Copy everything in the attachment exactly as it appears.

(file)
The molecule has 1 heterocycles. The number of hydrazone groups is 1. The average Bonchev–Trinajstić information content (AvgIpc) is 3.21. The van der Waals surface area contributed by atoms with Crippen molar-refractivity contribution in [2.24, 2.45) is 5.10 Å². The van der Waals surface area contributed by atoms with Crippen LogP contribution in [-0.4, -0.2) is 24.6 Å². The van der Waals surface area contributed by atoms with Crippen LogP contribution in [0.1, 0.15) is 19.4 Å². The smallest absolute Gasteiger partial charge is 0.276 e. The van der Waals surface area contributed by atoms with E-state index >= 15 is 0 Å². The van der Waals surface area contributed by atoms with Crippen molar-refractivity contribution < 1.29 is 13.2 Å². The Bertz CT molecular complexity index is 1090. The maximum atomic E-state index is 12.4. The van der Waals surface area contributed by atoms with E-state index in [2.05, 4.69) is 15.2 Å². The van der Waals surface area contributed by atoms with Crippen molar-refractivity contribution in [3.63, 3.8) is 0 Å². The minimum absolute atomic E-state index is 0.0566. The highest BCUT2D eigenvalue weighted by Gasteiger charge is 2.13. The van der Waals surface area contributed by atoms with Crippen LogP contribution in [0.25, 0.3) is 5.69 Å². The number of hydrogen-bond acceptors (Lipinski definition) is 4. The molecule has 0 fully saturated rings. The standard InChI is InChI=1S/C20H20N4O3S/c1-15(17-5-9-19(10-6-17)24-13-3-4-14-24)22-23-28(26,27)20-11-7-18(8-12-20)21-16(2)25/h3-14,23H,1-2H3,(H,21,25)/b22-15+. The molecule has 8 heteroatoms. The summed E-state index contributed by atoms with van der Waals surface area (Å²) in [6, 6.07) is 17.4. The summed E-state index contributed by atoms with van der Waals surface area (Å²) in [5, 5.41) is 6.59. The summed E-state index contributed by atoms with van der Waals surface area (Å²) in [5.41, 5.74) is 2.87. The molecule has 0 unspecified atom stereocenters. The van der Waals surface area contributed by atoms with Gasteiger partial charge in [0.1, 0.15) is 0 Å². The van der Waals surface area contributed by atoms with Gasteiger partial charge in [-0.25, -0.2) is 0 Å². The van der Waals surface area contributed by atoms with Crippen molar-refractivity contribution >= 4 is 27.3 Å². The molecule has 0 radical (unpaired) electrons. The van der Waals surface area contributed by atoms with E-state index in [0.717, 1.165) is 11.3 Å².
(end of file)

The molecule has 1 heterocycles. The number of hydrazone groups is 1. The average Bonchev–Trinajstić information content (AvgIpc) is 3.21. The van der Waals surface area contributed by atoms with Crippen molar-refractivity contribution in [2.24, 2.45) is 5.10 Å². The van der Waals surface area contributed by atoms with Crippen LogP contribution in [-0.4, -0.2) is 24.6 Å². The van der Waals surface area contributed by atoms with Crippen LogP contribution in [0.1, 0.15) is 19.4 Å². The smallest absolute Gasteiger partial charge is 0.276 e. The van der Waals surface area contributed by atoms with E-state index >= 15 is 0 Å². The van der Waals surface area contributed by atoms with Crippen molar-refractivity contribution < 1.29 is 13.2 Å². The Bertz CT molecular complexity index is 1090. The maximum atomic E-state index is 12.4. The van der Waals surface area contributed by atoms with E-state index in [2.05, 4.69) is 15.2 Å². The van der Waals surface area contributed by atoms with Crippen molar-refractivity contribution in [3.63, 3.8) is 0 Å². The minimum absolute atomic E-state index is 0.0566. The highest BCUT2D eigenvalue weighted by Gasteiger charge is 2.13. The van der Waals surface area contributed by atoms with Crippen LogP contribution in [0.25, 0.3) is 5.69 Å². The number of hydrogen-bond acceptors (Lipinski definition) is 4. The molecule has 0 fully saturated rings. The standard InChI is InChI=1S/C20H20N4O3S/c1-15(17-5-9-19(10-6-17)24-13-3-4-14-24)22-23-28(26,27)20-11-7-18(8-12-20)21-16(2)25/h3-14,23H,1-2H3,(H,21,25)/b22-15+. The molecule has 8 heteroatoms. The summed E-state index contributed by atoms with van der Waals surface area (Å²) in [6, 6.07) is 17.4. The summed E-state index contributed by atoms with van der Waals surface area (Å²) in [5, 5.41) is 6.59. The summed E-state index contributed by atoms with van der Waals surface area (Å²) in [5.41, 5.74) is 2.87. The molecule has 0 unspecified atom stereocenters. The van der Waals surface area contributed by atoms with Gasteiger partial charge in [0.1, 0.15) is 0 Å². The van der Waals surface area contributed by atoms with Gasteiger partial charge in [-0.25, -0.2) is 0 Å². The van der Waals surface area contributed by atoms with Crippen molar-refractivity contribution >= 4 is 27.3 Å². The molecule has 0 radical (unpaired) electrons. The van der Waals surface area contributed by atoms with E-state index in [0.717, 1.165) is 11.3 Å².